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Eurosurveillance, Volume 8, Issue 3, 01 March 2003
Surveillance report
Prevalence of nosocomial infections in two Latvian hospitals.

Citation style for this article: Dumpis U, Balode A, Vīgante D, Narbute I, Valinteliene R, Pïrags V, Martinsons A, Vingre I. Prevalence of nosocomial infections in two Latvian hospitals.. Euro Surveill. 2003;8(3):pii=405. Available online: http://www.eurosurveillance.org/ViewArticle.aspx?ArticleId=405

U. Dumpis1, A. Balode1, D. Vigante3, I. Narbute1, R. Valinteliene4 , V. Pïrags1, A. Martinsons1, I. Vingre2

1 Stradins University Hospital, Riga, Latvia
2 State Hospital of Traumatology and Orthopaedics, Riga, Latvia
3 National Environment Centre, Riga, Latvia
4 Institute of Hygiene, Vilnius, Lithuania

 


The first point prevalence survey of the nosocomial infection (NI) rate was conducted in two Latvian hospitals. At the time of the survey 17.5% (226/1291) patients had symptoms or were being treated for infection. The overall prevalence rate was 5.6% (72/1291) for NI and 12.7% for community acquired infections (164/1291). Surgical site infection (SSI) was the most common NI (62%) followed by respiratory tract infection (RTI) (7.5%), and urinary tract infection (UTI) (6.4%). NI rate was higher with increasing age of patients, in intensive care units and surgical wards, and among those who had an intravenous device or urinary catheter. Microbiological investigation yielded positive results in 29% (21/72) of patients with NIs. Antibacterial treatment was given to 22.3% (288/1291) of hospitalised patients and in 62% (182/288) of these, cefazolin was prescribed. Results from this study will be used to plan a national prevalence survey.


Introduction
Nosocomial infections (NIs) are an important cause of preventable morbidity and mortality; they also result in significant socioeconomic cost. Surveillance of NI is an essential part of the infection control programme (1). Despite their limitations, point prevalence surveys are usually preferred to determine the magnitude of NI when resources are limited. These studies are inexpensive, easy to perform, and do not require major human or technical resources. National prevalence surveys of NI have been performed in many European and developing countries (2-12) and were used as a tool to define NI control priorities.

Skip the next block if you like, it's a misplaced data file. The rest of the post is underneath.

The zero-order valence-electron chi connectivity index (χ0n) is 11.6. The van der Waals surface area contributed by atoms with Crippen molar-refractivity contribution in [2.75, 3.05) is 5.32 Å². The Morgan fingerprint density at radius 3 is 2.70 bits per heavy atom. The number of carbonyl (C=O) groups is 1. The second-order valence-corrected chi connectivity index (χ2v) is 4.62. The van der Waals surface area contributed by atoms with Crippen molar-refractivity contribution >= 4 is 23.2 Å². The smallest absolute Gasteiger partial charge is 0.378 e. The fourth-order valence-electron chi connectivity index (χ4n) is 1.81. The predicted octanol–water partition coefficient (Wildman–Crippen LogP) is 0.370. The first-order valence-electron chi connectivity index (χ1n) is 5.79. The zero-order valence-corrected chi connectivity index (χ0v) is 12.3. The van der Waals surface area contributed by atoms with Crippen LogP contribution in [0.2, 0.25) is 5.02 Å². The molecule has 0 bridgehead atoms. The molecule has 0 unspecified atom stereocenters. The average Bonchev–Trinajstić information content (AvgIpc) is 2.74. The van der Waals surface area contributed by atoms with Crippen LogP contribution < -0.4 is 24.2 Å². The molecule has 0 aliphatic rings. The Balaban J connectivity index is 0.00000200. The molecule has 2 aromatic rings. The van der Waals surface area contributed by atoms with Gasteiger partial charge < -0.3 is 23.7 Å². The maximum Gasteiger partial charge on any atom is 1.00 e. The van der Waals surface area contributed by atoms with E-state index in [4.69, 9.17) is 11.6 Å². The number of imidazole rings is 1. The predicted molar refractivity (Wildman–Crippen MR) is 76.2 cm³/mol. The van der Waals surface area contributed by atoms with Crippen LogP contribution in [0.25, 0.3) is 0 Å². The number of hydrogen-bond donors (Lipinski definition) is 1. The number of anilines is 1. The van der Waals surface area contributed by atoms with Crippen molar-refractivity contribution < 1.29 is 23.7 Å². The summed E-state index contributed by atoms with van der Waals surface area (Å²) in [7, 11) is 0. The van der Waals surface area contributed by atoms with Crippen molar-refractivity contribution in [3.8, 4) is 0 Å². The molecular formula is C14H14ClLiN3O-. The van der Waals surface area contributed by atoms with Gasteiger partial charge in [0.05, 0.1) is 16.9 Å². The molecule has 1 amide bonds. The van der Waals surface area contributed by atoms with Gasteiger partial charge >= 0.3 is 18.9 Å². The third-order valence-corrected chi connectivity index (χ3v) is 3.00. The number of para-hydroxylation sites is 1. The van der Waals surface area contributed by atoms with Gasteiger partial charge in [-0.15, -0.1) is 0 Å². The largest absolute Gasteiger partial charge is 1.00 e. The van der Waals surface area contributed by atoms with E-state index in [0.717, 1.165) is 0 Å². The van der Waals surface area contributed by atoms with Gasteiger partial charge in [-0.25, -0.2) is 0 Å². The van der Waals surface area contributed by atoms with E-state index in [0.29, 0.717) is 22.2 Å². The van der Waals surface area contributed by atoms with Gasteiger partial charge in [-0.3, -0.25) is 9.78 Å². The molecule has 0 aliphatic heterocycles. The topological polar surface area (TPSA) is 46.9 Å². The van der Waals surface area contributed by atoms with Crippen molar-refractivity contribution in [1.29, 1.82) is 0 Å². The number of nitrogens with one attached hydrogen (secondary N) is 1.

Despite national regulations requiring the reporting of all NI cases, no reliable data are available at this time due to lack of coordination of measures between national and hospital authorities. During the past few years, however, there has been an increase of interest in the control of hospital acquired infections, and some hospitals have developed individual programmes.

This paper presents data on prevalence of infection obtained during a point prevalence survey conducted in two Latvian hospitals. This is the first time that this type of survey has been conducted in Latvia. The hospitals were chosen because they had an infectious diseases consultant and a hospital epidemiologist who were involved in infection control activities.

Materials and methods
A point prevalence study design was used. Methods, infection criteria, and definitions with minor modifications were those used by Meers in the national survey of infections in the United Kingdom (7) and also in Lithuania (12). Length of hospital stay was not a definition criterion. No significant outbreaks of influenza or other acute respiratory infections were reported in Latvia at the time of the survey. The survey was carried out in Stradins University Hospital, which has 1263 beds, and in the State Hospital of Traumatology and Orthopaedics, which has 320 beds. The University hospital had most types of medical unit, but no psychiatric or paediatric department. The neonatal unit was closed during the time of the survey due to renovation. The Orthopaedics hospital had surgical wards only.

We sought to collect data on all inpatients hospitalised before 8 am on the first day of the survey. The sampling units were wards. A coordinator was responsible for managing an investigation team in each hospital. Trained medical doctors collected data from clinical records, temperature charts, laboratory reports, and information provided by physicians and nurses in each ward. Infections of more than one site in the same patient were counted as separate infections. Antibiotics prescribed at the time of the survey were recorded. Preoperative and perioperative doses of antibiotics were registered separately as prophylactic. Approximately 90% of the questionnaires were completed during the first day of the survey. Records were computer analysed using the WHO/CDC EpiInfo 2000 software. The data were entered in duplicate to minimise transcription errors.

Results